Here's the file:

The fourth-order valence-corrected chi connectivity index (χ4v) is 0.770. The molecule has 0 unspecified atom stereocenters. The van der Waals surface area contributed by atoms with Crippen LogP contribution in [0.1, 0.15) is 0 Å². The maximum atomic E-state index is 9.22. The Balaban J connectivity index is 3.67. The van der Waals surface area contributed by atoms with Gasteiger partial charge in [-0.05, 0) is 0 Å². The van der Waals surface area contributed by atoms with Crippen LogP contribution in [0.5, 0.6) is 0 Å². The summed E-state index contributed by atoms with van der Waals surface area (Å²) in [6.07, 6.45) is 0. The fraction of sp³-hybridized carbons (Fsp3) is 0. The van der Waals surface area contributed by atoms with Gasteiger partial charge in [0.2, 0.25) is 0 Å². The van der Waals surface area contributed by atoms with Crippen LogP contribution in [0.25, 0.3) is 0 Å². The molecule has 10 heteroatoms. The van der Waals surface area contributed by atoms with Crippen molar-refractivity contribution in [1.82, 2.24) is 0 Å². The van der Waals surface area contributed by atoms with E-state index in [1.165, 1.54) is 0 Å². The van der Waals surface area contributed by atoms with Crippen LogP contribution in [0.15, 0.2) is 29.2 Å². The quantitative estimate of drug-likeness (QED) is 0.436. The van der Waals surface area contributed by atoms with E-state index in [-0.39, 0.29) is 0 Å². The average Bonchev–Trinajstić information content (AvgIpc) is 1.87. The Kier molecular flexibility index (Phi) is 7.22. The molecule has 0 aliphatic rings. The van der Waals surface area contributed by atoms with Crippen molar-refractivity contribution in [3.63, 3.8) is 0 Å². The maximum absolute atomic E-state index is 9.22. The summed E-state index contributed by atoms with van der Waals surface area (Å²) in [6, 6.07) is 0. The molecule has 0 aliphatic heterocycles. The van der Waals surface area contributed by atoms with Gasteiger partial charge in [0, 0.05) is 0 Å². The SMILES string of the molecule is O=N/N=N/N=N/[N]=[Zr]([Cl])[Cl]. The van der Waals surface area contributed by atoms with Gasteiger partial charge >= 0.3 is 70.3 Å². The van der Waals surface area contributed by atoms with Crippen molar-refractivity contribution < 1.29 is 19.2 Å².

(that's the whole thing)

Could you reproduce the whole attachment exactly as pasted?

The fourth-order valence-corrected chi connectivity index (χ4v) is 0.770. The molecule has 0 unspecified atom stereocenters. The van der Waals surface area contributed by atoms with Crippen LogP contribution in [0.1, 0.15) is 0 Å². The maximum atomic E-state index is 9.22. The Balaban J connectivity index is 3.67. The van der Waals surface area contributed by atoms with Gasteiger partial charge in [-0.05, 0) is 0 Å². The van der Waals surface area contributed by atoms with Crippen LogP contribution in [0.5, 0.6) is 0 Å². The summed E-state index contributed by atoms with van der Waals surface area (Å²) in [6.07, 6.45) is 0. The fraction of sp³-hybridized carbons (Fsp3) is 0. The van der Waals surface area contributed by atoms with Gasteiger partial charge in [0.2, 0.25) is 0 Å². The van der Waals surface area contributed by atoms with Crippen LogP contribution in [0.25, 0.3) is 0 Å². The molecule has 10 heteroatoms. The van der Waals surface area contributed by atoms with Crippen molar-refractivity contribution in [1.82, 2.24) is 0 Å². The van der Waals surface area contributed by atoms with E-state index in [1.165, 1.54) is 0 Å². The van der Waals surface area contributed by atoms with Crippen LogP contribution in [0.15, 0.2) is 29.2 Å². The quantitative estimate of drug-likeness (QED) is 0.436. The van der Waals surface area contributed by atoms with E-state index in [-0.39, 0.29) is 0 Å². The average Bonchev–Trinajstić information content (AvgIpc) is 1.87. The Kier molecular flexibility index (Phi) is 7.22. The molecule has 0 aliphatic rings. The van der Waals surface area contributed by atoms with Crippen molar-refractivity contribution in [3.63, 3.8) is 0 Å². The maximum absolute atomic E-state index is 9.22. The summed E-state index contributed by atoms with van der Waals surface area (Å²) in [6, 6.07) is 0. The molecule has 0 aliphatic heterocycles. The van der Waals surface area contributed by atoms with Gasteiger partial charge in [0, 0.05) is 0 Å². The SMILES string of the molecule is O=N/N=N/N=N/[N]=[Zr]([Cl])[Cl]. The van der Waals surface area contributed by atoms with Gasteiger partial charge >= 0.3 is 70.3 Å². The van der Waals surface area contributed by atoms with Crippen molar-refractivity contribution < 1.29 is 19.2 Å².